Berberine decreases cholesterol levels in rats through multiple mechanisms, including inhibition of cholesterol absorption

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DOIResolve DOI: http://doi.org/10.1016/j.metabol.2014.05.013
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TypeArticle
Journal titleMetabolism: Clinical and Experimental
ISSN0026-0495
Volume63
Issue9
Pages11671177; # of pages: 11
SubjectAcyl-coenzyme A:cholesterol acyltransferase-2; Berberine; Cholesterol absorption; Cholesterol micellarization; Rat; Anticholesteremic Agents; Caco-2 Cells; Cell Membrane Permeability; Cholesterol; Diet, Atherogenic; Dietary Supplements; Enterocytes; Gene Expression Regulation, Enzymologic; Hypercholesterolemia; Intestinal Absorption; Micelles; Random Allocation; Rats, Sprague-Dawley; Sterol O-Acyltransferase
AbstractObjective The objective was to determine the mechanisms of action of berberine (BBR) on cholesterol homeostasis using in vivo and in vitro models. Methods Male Sprague-Dawley rats were fed the AIN-93G diet (normal control) or modified AIN-93G diet containing 28% fat, 2% cholesterol and 0.5% cholic acid with treatment of 0 (atherogenic control), 50, 100, and 150 mg/kg·d of BBR, respectively by gavaging in water for 8 weeks. Cholesterol absorption rate was measured with the dual stable isotope ratio method, and plasma lipids were determined using the enzymatic methods. Gene and protein expressions of Acyl-coenzyme A:cholesterol acyltransferase-2 were analyzed in vivo and in vitro. Cholesterol micellarization, uptake and permeability were determined in vitro. Results Rats on the atherogenic diet showed significantly hypercholesterolemic characteristics compared to normal control rats. Treatment with BBR in rats on the atherogenic diet reduced plasma total cholesterol and nonHDL cholesterol levels by 29%-33% and 31%-41%, respectively, with no significant differences being observed among the three doses. The fractional dietary cholesterol absorption rate was decreased by 40%-51%. Rats fed the atherogenic diet showed lower plasma triacylglycerol levels, and no changes were observed after the BBR treatment. BBR interfered with cholesterol micellarization, decreased cholesterol uptake by Caco-2 cells and permeability through Caco-2 monolayer. BBR also inhibited the gene and protein expressions of acyl-coenzyme A cholesterol acyltransferease-2 in the small intestine and Caco-2 cells. Conclusion BBR lowered blood cholesterol levels at least in part through inhibiting the intestinal absorption and further by interfering with intraluminal cholesterol micellarization and decreasing enterocyte cholesterol uptake and secretion.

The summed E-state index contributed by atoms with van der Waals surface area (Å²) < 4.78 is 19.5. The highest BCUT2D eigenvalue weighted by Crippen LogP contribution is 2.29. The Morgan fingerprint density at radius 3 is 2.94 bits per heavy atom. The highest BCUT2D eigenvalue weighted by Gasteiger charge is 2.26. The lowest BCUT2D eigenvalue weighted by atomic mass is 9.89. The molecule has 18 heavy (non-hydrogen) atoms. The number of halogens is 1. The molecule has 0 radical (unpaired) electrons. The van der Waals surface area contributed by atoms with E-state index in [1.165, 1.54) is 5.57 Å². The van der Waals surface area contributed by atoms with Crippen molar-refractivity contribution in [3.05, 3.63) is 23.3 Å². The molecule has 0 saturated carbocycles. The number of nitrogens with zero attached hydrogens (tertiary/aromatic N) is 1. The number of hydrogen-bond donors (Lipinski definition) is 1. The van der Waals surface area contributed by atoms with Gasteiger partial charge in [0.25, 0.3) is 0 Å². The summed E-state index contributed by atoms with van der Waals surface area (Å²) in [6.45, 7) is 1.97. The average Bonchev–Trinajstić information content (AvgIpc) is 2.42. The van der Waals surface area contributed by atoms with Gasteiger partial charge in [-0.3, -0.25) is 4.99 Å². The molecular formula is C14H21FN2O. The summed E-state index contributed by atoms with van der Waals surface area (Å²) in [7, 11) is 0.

Publication date
PublisherElsevier
LanguageEnglish
AffiliationNational Research Council Canada (NRC-CNRC); Aquatic and Crop Resource Development; NRC Institute for Nutrisciences and Health
Peer reviewedYes
NPARC number21272711
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Record identifiere96c423c-3e8b-42d2-bf28-8a44e14a732c
Record created2014-12-03
Record modified2016-05-09
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